Drug Enforcement Administration

New York

Raymond P. Donovan, Special Agent in Charge

June 17, 2016

Contact: Erin Mulvey

Phone Number: (212) 337-2906

Riverhead Physician Assistant Pleads Guilty To Conspiracy To Illegally Prescribe Oxycodone

Defendant Issued Prescriptions for Pills to be Sold in Exchange for Cash

BROOKLYN, N.Y. - Michael Troyan, a physician assistant who operated two urgent care clinics on the east end of Long Island, today pleaded guilty to conspiring to illegally distribute oxycodone, a highly addictive prescription pain medication. The guilty plea was entered before United States District Judge Denis R. Hurley at the U.S. Courthouse in Central Islip. When sentenced, Troyan, 37, faces a maximum sentence of 20 years’ imprisonment and a $1 million fine.

In announcing the guilty plea, United States Attorney Robert L. Capers expressed his grateful appreciation to the U.S. Drug Enforcement Administration’(DEA) Long Island Tactical Diversion Squad, which led the government’s investigation in this case. The DEA’s Long Island Tactical Diversion Squad comprises agents and officers of the DEA, Nassau County Police Department, Rockville Centre Police Department and Port Washington Police Department.   

According to court filings and statements made in court during the guilty plea, between November 2011 and October 2015, Troyan, who was authorized to prescribe controlled substances, issued prescriptions for thousands of oxycodone pills to co-conspirators for the purpose of illegally re-selling the pills. During the investigation, Troyan was captured on video in an undercover operation writing phony prescriptions at his Riverhead medical office for oxycodone and receiving large quantities of cash - half the profit from prior illegal sales. As part of his guilty plea, Troyan agreed to forfeit $710,290 attributable to illegal prescription sales.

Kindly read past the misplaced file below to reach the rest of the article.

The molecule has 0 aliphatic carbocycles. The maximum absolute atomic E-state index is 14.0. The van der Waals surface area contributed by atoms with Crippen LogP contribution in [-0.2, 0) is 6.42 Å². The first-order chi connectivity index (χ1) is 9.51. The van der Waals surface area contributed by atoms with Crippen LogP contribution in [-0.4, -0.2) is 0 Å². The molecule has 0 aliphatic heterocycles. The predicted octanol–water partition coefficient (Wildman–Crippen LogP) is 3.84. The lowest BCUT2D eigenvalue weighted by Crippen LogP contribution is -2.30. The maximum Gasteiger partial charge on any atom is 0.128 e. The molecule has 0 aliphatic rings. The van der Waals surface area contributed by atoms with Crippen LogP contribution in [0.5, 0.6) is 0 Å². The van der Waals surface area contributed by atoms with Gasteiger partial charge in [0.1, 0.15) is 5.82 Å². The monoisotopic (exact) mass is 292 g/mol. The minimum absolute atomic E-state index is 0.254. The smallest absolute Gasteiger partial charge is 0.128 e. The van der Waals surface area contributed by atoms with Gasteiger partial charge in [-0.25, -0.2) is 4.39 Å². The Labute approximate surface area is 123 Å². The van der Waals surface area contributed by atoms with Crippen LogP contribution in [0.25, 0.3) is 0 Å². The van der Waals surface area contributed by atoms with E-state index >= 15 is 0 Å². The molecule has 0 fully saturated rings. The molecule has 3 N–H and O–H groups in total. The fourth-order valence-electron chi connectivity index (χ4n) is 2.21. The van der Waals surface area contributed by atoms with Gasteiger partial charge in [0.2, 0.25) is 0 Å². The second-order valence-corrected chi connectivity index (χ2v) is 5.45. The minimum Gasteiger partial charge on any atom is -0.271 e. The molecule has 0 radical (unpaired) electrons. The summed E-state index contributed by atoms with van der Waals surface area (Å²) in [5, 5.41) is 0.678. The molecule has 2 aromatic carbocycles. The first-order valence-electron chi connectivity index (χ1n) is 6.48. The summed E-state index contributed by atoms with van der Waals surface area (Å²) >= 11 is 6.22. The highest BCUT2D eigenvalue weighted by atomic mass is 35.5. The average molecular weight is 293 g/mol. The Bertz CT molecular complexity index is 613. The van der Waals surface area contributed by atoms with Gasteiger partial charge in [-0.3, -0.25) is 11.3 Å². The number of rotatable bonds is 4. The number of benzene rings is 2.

One of Troyan’s co-conspirators was Southampton Town Councilman Bradley Bender, who is scheduled to be sentenced on June 24, 2016. Bender’s resignation as a Councilman was accepted by the Southampton Town Board on the day of his guilty plea, Nov. 24, 2015.

This case is part of a series of federal prosecutions by the United States Attorney’s Office as part of the Prescription Drug Initiative. In January 2012, that Office and the DEA, in conjunction with the five District Attorneys in the Eastern District of New York, the Nassau and Suffolk County Police Departments, the New York City Police Department, and New York State Police, along with other key federal, state, and local government partners, launched the Initiative to mount a comprehensive response to what the United States Department of Health and Human Services Center for Disease Control and Prevention has called an epidemic increase in the abuse of opioid analgesics. To date, the Initiative has brought over 160 federal and local criminal prosecutions, including the prosecution of 18 health care professionals, taken civil enforcement actions against a hospital, a pharmacy, and a pharmacy chain, removed prescription authority from numerous rogue doctors, and expanded information-sharing among enforcement agencies to better target and pursue drug traffickers. The Initiative also is involved in an extensive community outreach program to address the abuse of pharmaceuticals.

The government’s case is being prosecuted by Assistant United States Attorneys Allen Bode and James Knapp.

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